The cyber propaganda — which frequently picks at the rawest, most sensitive issues in public discourse — is being pushed across a variety of platforms and with a more insidious approach than in the 2016 presidential election, when online attacks designed to polarize and mislead voters first surfaced on a massive scale.
Recent posts that have received widespread dissemination include racially inflammatory memes and messaging involving Harris, O’Rourke and Warren. In Warren’s case, a false narrative surfaced alleging that a blackface doll appeared on a kitchen cabinet in the background of the senator’s New Year’s Eve Instagram live stream.
Not all of the activity is organized. Much of it appears to be organic, a reflection of the politically polarizing nature of some of the candidates. But there are clear signs of a coordinated effort of undetermined size that shares similar characteristics with the computational propaganda attacks launched by online trolls at Russia’s Internet Research Agency in the 2016 presidential campaign, which special counsel Robert Mueller accused of aiming to undermine the political process and elevate Donald Trump.
An analysis conducted for POLITICO by Guardians.ai found evidence that a relatively small cluster of accounts — and a broader group of accounts that amplify them — drove a disproportionate amount of the Twitter conversation about the four candidates over a recent 30-day period.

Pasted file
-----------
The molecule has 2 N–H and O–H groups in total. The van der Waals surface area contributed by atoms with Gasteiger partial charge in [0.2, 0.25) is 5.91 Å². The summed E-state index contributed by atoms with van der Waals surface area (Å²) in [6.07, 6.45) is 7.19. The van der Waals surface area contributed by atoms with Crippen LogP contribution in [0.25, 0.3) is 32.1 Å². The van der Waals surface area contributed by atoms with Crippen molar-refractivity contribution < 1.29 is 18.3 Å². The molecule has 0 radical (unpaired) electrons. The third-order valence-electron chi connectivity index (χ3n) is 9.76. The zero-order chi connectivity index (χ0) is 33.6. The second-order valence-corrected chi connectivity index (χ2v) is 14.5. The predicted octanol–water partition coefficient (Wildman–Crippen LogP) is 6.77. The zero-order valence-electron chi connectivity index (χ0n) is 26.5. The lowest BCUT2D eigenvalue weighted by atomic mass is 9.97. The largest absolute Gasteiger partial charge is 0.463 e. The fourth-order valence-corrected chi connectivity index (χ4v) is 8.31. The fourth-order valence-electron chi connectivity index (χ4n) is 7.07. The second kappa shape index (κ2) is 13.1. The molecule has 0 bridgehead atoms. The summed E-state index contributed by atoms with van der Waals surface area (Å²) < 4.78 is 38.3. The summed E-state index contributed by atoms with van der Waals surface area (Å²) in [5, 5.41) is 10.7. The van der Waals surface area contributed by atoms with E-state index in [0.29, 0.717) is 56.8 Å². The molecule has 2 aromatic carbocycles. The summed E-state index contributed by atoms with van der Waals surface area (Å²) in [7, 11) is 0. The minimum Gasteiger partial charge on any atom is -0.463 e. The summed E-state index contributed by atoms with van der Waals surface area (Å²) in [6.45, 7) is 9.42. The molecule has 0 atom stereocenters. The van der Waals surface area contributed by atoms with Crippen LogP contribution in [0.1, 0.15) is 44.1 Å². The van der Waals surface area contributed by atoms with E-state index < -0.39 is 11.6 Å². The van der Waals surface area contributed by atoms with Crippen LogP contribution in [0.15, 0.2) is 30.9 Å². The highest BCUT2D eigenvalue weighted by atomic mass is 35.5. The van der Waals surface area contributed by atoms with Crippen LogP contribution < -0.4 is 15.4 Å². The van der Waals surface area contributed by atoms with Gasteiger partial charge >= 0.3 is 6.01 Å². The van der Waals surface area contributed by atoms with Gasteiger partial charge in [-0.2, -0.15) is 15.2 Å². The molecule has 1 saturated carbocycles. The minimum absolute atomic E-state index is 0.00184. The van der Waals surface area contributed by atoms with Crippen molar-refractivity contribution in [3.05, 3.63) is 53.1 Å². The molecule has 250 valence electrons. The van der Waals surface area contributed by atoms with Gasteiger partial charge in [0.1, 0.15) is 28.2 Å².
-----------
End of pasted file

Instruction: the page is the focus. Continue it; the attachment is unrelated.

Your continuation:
Using proprietary tools that measured the discussion surrounding the candidates in the Democratic field, Guardians.ai identified a cohort of roughly 200 accounts — including both unwitting real accounts and other “suspicious” and automated accounts that coordinate to spread their messages — that pumped out negative or extreme themes designed to damage the candidates.
This is the same core group of accounts the company first identified last year in a study as anchoring a wide-scale influence campaign in the 2018 elections.
Since the beginning of the year, those accounts began specifically directing their output at Harris, O’Rourke, Sanders, and Warren, and were amplified by an even wider grouping of accounts. Over a recent 30-day period, between 2 percent and 15 percent of all Twitter mentions of the four candidates emanated in some way from within that cluster of accounts, according to the Guardians.ai findings. In that time frame, all four candidates collectively had 6.8 million mentions on Twitter.
“We can conclusively state that a large group of suspicious accounts that were active in one of the largest influence operations of the 2018 cycle is now engaged in a sustained and ongoing activity for the 2020 cycle,” Horvath said.
Amarnath Gupta, a research scientist at the San Diego Supercomputer Center at the University of California at San Diego who monitors social media activity, said he’s also seen a recent surge in Twitter activity negatively targeting three candidates — O’Rourke, Harris, and Warren.
That increased activity includes a rise in the sheer volume of tweets, the rate at which they are being posted and the appearance of “cluster behavior” tied to the three candidates.